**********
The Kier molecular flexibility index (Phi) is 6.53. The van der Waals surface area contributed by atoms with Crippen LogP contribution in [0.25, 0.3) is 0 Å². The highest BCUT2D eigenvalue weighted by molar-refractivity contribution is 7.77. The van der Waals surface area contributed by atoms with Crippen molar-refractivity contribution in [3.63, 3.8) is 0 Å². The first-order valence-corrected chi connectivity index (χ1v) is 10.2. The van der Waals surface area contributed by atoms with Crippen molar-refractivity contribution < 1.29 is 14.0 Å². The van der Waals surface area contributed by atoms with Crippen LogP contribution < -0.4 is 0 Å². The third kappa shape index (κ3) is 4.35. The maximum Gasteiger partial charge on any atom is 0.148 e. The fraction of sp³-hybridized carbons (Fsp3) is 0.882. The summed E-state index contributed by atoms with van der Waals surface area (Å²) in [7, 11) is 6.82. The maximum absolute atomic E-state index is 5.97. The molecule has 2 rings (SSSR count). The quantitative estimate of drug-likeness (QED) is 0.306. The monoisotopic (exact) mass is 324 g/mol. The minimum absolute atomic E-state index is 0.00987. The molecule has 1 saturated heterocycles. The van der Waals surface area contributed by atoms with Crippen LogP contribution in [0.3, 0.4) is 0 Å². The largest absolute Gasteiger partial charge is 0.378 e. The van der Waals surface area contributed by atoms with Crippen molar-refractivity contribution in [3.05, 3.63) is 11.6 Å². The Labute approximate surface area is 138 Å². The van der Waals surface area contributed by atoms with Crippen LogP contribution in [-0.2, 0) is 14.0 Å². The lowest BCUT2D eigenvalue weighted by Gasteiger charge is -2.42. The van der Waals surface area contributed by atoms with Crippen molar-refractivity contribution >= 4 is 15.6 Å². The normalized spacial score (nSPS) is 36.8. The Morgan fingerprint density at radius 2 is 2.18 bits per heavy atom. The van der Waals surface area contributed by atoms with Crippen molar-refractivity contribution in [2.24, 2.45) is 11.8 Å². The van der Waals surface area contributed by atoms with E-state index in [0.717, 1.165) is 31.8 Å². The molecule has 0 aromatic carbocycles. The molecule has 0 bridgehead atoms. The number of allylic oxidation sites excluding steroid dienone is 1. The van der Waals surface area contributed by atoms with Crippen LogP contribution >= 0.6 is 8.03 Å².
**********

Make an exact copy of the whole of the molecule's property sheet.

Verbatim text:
The Kier molecular flexibility index (Phi) is 6.53. The van der Waals surface area contributed by atoms with Crippen LogP contribution in [0.25, 0.3) is 0 Å². The highest BCUT2D eigenvalue weighted by molar-refractivity contribution is 7.77. The van der Waals surface area contributed by atoms with Crippen molar-refractivity contribution in [3.63, 3.8) is 0 Å². The first-order valence-corrected chi connectivity index (χ1v) is 10.2. The van der Waals surface area contributed by atoms with Crippen molar-refractivity contribution < 1.29 is 14.0 Å². The van der Waals surface area contributed by atoms with Crippen LogP contribution < -0.4 is 0 Å². The third kappa shape index (κ3) is 4.35. The maximum Gasteiger partial charge on any atom is 0.148 e. The fraction of sp³-hybridized carbons (Fsp3) is 0.882. The summed E-state index contributed by atoms with van der Waals surface area (Å²) in [7, 11) is 6.82. The maximum absolute atomic E-state index is 5.97. The molecule has 2 rings (SSSR count). The quantitative estimate of drug-likeness (QED) is 0.306. The monoisotopic (exact) mass is 324 g/mol. The minimum absolute atomic E-state index is 0.00987. The molecule has 1 saturated heterocycles. The van der Waals surface area contributed by atoms with Crippen LogP contribution in [0.3, 0.4) is 0 Å². The largest absolute Gasteiger partial charge is 0.378 e. The van der Waals surface area contributed by atoms with Crippen molar-refractivity contribution in [3.05, 3.63) is 11.6 Å². The Labute approximate surface area is 138 Å². The van der Waals surface area contributed by atoms with Crippen LogP contribution in [-0.2, 0) is 14.0 Å². The lowest BCUT2D eigenvalue weighted by Gasteiger charge is -2.42. The van der Waals surface area contributed by atoms with Crippen molar-refractivity contribution >= 4 is 15.6 Å². The normalized spacial score (nSPS) is 36.8. The Morgan fingerprint density at radius 2 is 2.18 bits per heavy atom. The van der Waals surface area contributed by atoms with Crippen molar-refractivity contribution in [2.24, 2.45) is 11.8 Å². The van der Waals surface area contributed by atoms with E-state index in [0.717, 1.165) is 31.8 Å². The molecule has 0 aromatic carbocycles. The molecule has 0 bridgehead atoms. The number of allylic oxidation sites excluding steroid dienone is 1. The van der Waals surface area contributed by atoms with Crippen LogP contribution >= 0.6 is 8.03 Å².